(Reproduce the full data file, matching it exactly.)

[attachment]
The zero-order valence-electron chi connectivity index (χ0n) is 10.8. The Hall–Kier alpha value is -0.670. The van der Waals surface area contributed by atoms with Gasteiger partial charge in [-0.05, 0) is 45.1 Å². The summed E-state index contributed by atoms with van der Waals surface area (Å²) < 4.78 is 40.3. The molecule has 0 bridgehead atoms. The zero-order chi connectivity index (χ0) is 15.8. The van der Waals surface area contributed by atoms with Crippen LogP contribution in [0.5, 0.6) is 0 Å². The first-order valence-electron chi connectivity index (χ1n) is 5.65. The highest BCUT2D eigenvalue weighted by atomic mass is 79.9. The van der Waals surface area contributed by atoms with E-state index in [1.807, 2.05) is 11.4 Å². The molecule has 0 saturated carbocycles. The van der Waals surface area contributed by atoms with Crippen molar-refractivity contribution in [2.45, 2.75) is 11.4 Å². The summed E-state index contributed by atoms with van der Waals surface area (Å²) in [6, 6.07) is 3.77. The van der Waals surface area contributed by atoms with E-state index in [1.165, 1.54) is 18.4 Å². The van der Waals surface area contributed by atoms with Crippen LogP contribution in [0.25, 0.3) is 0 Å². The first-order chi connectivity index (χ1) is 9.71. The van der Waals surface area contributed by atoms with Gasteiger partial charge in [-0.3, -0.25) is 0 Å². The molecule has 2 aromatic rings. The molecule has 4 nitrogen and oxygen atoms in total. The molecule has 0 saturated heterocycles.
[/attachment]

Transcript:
The zero-order valence-electron chi connectivity index (χ0n) is 10.8. The Hall–Kier alpha value is -0.670. The van der Waals surface area contributed by atoms with Gasteiger partial charge in [-0.05, 0) is 45.1 Å². The summed E-state index contributed by atoms with van der Waals surface area (Å²) < 4.78 is 40.3. The molecule has 0 bridgehead atoms. The zero-order chi connectivity index (χ0) is 15.8. The van der Waals surface area contributed by atoms with Crippen LogP contribution in [0.5, 0.6) is 0 Å². The first-order valence-electron chi connectivity index (χ1n) is 5.65. The highest BCUT2D eigenvalue weighted by atomic mass is 79.9. The van der Waals surface area contributed by atoms with E-state index in [1.807, 2.05) is 11.4 Å². The molecule has 0 saturated carbocycles. The van der Waals surface area contributed by atoms with Crippen molar-refractivity contribution in [2.45, 2.75) is 11.4 Å². The summed E-state index contributed by atoms with van der Waals surface area (Å²) in [6, 6.07) is 3.77. The van der Waals surface area contributed by atoms with E-state index in [1.165, 1.54) is 18.4 Å². The van der Waals surface area contributed by atoms with Crippen LogP contribution in [0.25, 0.3) is 0 Å². The first-order chi connectivity index (χ1) is 9.71. The van der Waals surface area contributed by atoms with Gasteiger partial charge in [-0.3, -0.25) is 0 Å². The molecule has 2 aromatic rings. The molecule has 4 nitrogen and oxygen atoms in total. The molecule has 0 saturated heterocycles.